Insurance Bad Faith: What is it? Why should you care?

Insurance Bad Faith: What is it? Why should you care?

Nearly every year for the last decade or so, lawmakers in Tallahassee have tried to alter Florida’s insurance bad faith law.  Their motivation is to diminish the ability of people who file claims to hold insurance companies to their obligation to act reasonably in dealing with and settling those claims. I will attempt to explain what bad faith is and why it is important.


It seems that these days nearly everyone has heard the term “insurance bad faith,” but not many people understand its true meaning. Clients will often come to see me after an accident, telling me that they want to bring a claim for bad faith because an insurance company acted rudely or was dismissive or slow in responding. Similarly, many lawyers mistakenly believe that if a client’s case is more valuable than the available insurance coverage, it’s, therefore, a bad faith case. Unfortunately, it is more complicated than that.

Insurance companies are held to a standard of “acting in good faith” in administering and settling claims. If they don’t (which is usually a bone of contention) the first requirement to bringing a bad faith claim is met. But more is required. To truly have a bad faith case, the insurer must have acted wrongly and there must be damages over and above the insurance policy limits in question. For instance: you have a case where the insurer kept you on the line and ultimately made you an offer that was well below what would be considered fair—or perhaps they failed to make an offer altogether. As a result, you were forced to take them to trial, and let’s say it resulted in a verdict and judgment below the insurance limits. In this example, there would be no basis for a bad faith case, because the damages fall under the limits of the insurance policy in question, instead of above. It would take what is called an “excess verdict,’ or a verdict that exceeds the available policy limits, to truly have a bad faith claim against the insurer.  One perspective is that bad faith law allows the policy limits to be expanded to match the true value of a case.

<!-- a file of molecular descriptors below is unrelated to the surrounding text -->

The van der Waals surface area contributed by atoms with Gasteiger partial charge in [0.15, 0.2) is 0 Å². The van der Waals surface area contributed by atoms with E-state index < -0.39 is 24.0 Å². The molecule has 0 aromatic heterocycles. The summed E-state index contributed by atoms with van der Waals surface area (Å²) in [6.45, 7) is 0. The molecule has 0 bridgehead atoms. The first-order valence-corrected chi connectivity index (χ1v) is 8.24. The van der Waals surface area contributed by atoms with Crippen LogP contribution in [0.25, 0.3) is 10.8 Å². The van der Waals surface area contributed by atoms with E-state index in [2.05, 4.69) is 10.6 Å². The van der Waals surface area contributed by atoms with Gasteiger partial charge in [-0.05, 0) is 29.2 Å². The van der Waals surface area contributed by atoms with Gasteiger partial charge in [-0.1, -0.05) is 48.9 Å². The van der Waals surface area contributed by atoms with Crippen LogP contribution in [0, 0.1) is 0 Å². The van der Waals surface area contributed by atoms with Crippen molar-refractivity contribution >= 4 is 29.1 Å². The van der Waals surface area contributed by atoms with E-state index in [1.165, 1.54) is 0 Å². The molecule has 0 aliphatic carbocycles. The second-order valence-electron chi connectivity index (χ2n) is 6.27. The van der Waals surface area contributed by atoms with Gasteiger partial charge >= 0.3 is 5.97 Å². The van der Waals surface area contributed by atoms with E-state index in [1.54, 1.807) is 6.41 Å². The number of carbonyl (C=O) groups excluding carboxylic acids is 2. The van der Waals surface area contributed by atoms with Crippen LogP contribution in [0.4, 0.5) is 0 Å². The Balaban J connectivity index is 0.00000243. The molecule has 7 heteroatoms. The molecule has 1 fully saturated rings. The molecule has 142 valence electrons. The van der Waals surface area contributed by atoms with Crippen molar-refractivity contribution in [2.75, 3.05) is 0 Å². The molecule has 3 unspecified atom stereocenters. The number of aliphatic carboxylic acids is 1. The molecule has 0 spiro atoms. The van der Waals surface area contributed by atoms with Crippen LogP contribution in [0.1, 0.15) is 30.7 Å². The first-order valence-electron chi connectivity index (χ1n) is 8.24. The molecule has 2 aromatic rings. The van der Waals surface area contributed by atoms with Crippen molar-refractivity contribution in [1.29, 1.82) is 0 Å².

Bad faith law is state law, so it varies from state to state (some states don’t even have a Bad Faith law). Florida has two types of bad faith insurance claims: 1st party and 3rd party. 1st party claims are cases against your own insurance company, and the governing law is based on statute – enacted by legislators in Tallahassee. 3rd party claims are against the adverse party (the defendant) and are governed by common law – prior cases decided by judges. The standard for determining whether an insurer is in bad faith is essentially the same in both 1st or 3rd party cases. The difference here is that the legislature set up a “notice” process as a predicate to bringing a 1st party case. This process is referred to as filing what’s called a “civil remedy notice” (also called a CRN) with the state insurance commissioner to allege that an insurer has acted in bad faith. Once filed, the insurer has 60 days to “cure” and “make right” whatever conduct is alleged. If the insurer does so, assuming it truly does, the potential for a bad faith claim is averted.  Most often, it doesn’t; most often the insurance company simply denies any wrongdoing.


It should be noted that while the definition of bad faith conduct is the same in both 1st party and 3rd party cases, there are other important differences. A 1st party case (which often means the case is for Uninsured Motorist benefits) the CRN is filed as discussed above, and the excess judgment would ultimately be paid by your insurance company. In a 3rd party case, once an excess judgment is obtained, the effort is then to collect the excess judgment. The adverse insurance company generally tenders its policy limits in partial satisfaction of the judgment and the adverse party, or defendant is left to pay the difference. Of course, most private persons don’t have the kind of money to pay a large award and the likelihood of getting additional funds from the other party are very slim, but as you can imagine, the defendant isn’t likely to be very happy that his insurance company failed to settle the case within his policy limits. In this scenario, the law allows the defendant to hand over his claim for bad faith to you. The theory is basically that, had the insurance company been reasonable and settled for an amount within its policy limits when it had a chance, its insured, the defendant, would never have been subjected to the excess verdict. He, then, has a claim against his own insurance company which he then assigns to you.